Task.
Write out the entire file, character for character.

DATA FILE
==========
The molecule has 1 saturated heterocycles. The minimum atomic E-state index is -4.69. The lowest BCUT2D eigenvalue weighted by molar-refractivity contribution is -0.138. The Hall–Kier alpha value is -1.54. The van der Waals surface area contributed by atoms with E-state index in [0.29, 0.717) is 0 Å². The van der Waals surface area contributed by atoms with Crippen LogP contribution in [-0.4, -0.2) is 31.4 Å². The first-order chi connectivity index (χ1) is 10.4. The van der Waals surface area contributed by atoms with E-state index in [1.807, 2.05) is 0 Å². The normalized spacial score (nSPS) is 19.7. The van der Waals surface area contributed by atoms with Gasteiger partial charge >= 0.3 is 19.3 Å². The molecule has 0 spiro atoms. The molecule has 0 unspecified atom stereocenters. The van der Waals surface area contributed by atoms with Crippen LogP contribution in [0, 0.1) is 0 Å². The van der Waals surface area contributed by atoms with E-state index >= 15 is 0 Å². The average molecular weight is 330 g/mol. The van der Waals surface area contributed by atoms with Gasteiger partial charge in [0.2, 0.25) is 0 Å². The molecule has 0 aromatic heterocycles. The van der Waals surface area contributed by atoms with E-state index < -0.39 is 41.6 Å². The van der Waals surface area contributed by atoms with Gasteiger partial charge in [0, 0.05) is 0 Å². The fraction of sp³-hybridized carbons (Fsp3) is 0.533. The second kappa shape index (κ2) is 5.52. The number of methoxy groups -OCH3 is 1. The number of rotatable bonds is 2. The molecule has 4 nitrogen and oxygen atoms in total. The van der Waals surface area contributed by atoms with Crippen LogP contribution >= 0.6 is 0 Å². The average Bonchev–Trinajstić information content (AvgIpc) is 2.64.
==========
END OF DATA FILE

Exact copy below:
The molecule has 1 saturated heterocycles. The minimum atomic E-state index is -4.69. The lowest BCUT2D eigenvalue weighted by molar-refractivity contribution is -0.138. The Hall–Kier alpha value is -1.54. The van der Waals surface area contributed by atoms with E-state index in [0.29, 0.717) is 0 Å². The van der Waals surface area contributed by atoms with Crippen LogP contribution in [-0.4, -0.2) is 31.4 Å². The first-order chi connectivity index (χ1) is 10.4. The van der Waals surface area contributed by atoms with E-state index in [1.807, 2.05) is 0 Å². The normalized spacial score (nSPS) is 19.7. The van der Waals surface area contributed by atoms with Gasteiger partial charge >= 0.3 is 19.3 Å². The molecule has 0 spiro atoms. The molecule has 0 unspecified atom stereocenters. The van der Waals surface area contributed by atoms with Crippen LogP contribution in [0, 0.1) is 0 Å². The van der Waals surface area contributed by atoms with E-state index >= 15 is 0 Å². The average molecular weight is 330 g/mol. The van der Waals surface area contributed by atoms with Gasteiger partial charge in [0.2, 0.25) is 0 Å². The molecule has 0 aromatic heterocycles. The van der Waals surface area contributed by atoms with E-state index < -0.39 is 41.6 Å². The van der Waals surface area contributed by atoms with Gasteiger partial charge in [0, 0.05) is 0 Å². The fraction of sp³-hybridized carbons (Fsp3) is 0.533. The second kappa shape index (κ2) is 5.52. The number of methoxy groups -OCH3 is 1. The number of rotatable bonds is 2. The molecule has 4 nitrogen and oxygen atoms in total. The van der Waals surface area contributed by atoms with Crippen LogP contribution >= 0.6 is 0 Å². The average Bonchev–Trinajstić information content (AvgIpc) is 2.64.